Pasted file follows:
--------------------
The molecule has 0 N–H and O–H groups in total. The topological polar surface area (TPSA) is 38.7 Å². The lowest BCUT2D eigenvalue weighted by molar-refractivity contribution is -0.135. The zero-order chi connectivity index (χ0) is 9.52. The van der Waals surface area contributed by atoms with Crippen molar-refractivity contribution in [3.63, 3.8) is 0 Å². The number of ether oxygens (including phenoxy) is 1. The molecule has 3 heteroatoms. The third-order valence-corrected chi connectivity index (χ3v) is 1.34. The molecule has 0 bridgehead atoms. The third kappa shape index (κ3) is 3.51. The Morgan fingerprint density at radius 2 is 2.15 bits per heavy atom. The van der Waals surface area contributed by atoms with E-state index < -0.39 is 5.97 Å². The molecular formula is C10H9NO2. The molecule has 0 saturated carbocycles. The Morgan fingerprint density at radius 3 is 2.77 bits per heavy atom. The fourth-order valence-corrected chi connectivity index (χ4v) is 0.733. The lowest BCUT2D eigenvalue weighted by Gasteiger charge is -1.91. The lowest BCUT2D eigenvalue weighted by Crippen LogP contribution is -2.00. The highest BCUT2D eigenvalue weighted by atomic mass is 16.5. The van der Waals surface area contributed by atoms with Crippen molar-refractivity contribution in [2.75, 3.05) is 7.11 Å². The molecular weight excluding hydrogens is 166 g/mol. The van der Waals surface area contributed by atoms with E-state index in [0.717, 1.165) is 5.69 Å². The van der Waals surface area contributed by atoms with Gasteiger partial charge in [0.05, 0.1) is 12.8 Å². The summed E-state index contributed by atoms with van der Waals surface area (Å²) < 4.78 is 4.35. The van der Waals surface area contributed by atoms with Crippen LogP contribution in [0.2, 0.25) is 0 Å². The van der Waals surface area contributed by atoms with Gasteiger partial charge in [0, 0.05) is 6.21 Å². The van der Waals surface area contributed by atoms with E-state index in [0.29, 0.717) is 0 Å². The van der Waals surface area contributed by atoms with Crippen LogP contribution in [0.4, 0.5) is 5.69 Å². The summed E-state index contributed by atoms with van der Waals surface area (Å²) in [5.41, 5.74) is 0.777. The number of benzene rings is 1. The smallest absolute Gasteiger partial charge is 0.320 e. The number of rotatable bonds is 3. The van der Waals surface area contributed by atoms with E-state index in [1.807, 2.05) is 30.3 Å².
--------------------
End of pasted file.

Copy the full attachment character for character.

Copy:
The molecule has 0 N–H and O–H groups in total. The topological polar surface area (TPSA) is 38.7 Å². The lowest BCUT2D eigenvalue weighted by molar-refractivity contribution is -0.135. The zero-order chi connectivity index (χ0) is 9.52. The van der Waals surface area contributed by atoms with Crippen molar-refractivity contribution in [3.63, 3.8) is 0 Å². The number of ether oxygens (including phenoxy) is 1. The molecule has 3 heteroatoms. The third-order valence-corrected chi connectivity index (χ3v) is 1.34. The molecule has 0 bridgehead atoms. The third kappa shape index (κ3) is 3.51. The Morgan fingerprint density at radius 2 is 2.15 bits per heavy atom. The van der Waals surface area contributed by atoms with E-state index < -0.39 is 5.97 Å². The molecular formula is C10H9NO2. The molecule has 0 saturated carbocycles. The Morgan fingerprint density at radius 3 is 2.77 bits per heavy atom. The fourth-order valence-corrected chi connectivity index (χ4v) is 0.733. The lowest BCUT2D eigenvalue weighted by Gasteiger charge is -1.91. The lowest BCUT2D eigenvalue weighted by Crippen LogP contribution is -2.00. The highest BCUT2D eigenvalue weighted by atomic mass is 16.5. The van der Waals surface area contributed by atoms with Crippen molar-refractivity contribution in [2.75, 3.05) is 7.11 Å². The molecular weight excluding hydrogens is 166 g/mol. The van der Waals surface area contributed by atoms with E-state index in [0.717, 1.165) is 5.69 Å². The van der Waals surface area contributed by atoms with Gasteiger partial charge in [0.05, 0.1) is 12.8 Å². The summed E-state index contributed by atoms with van der Waals surface area (Å²) < 4.78 is 4.35. The van der Waals surface area contributed by atoms with Crippen LogP contribution in [0.2, 0.25) is 0 Å². The van der Waals surface area contributed by atoms with Gasteiger partial charge in [0, 0.05) is 6.21 Å². The van der Waals surface area contributed by atoms with E-state index in [0.29, 0.717) is 0 Å². The van der Waals surface area contributed by atoms with Crippen LogP contribution in [0.4, 0.5) is 5.69 Å². The summed E-state index contributed by atoms with van der Waals surface area (Å²) in [5.41, 5.74) is 0.777. The number of benzene rings is 1. The smallest absolute Gasteiger partial charge is 0.320 e. The number of rotatable bonds is 3. The van der Waals surface area contributed by atoms with E-state index in [1.807, 2.05) is 30.3 Å².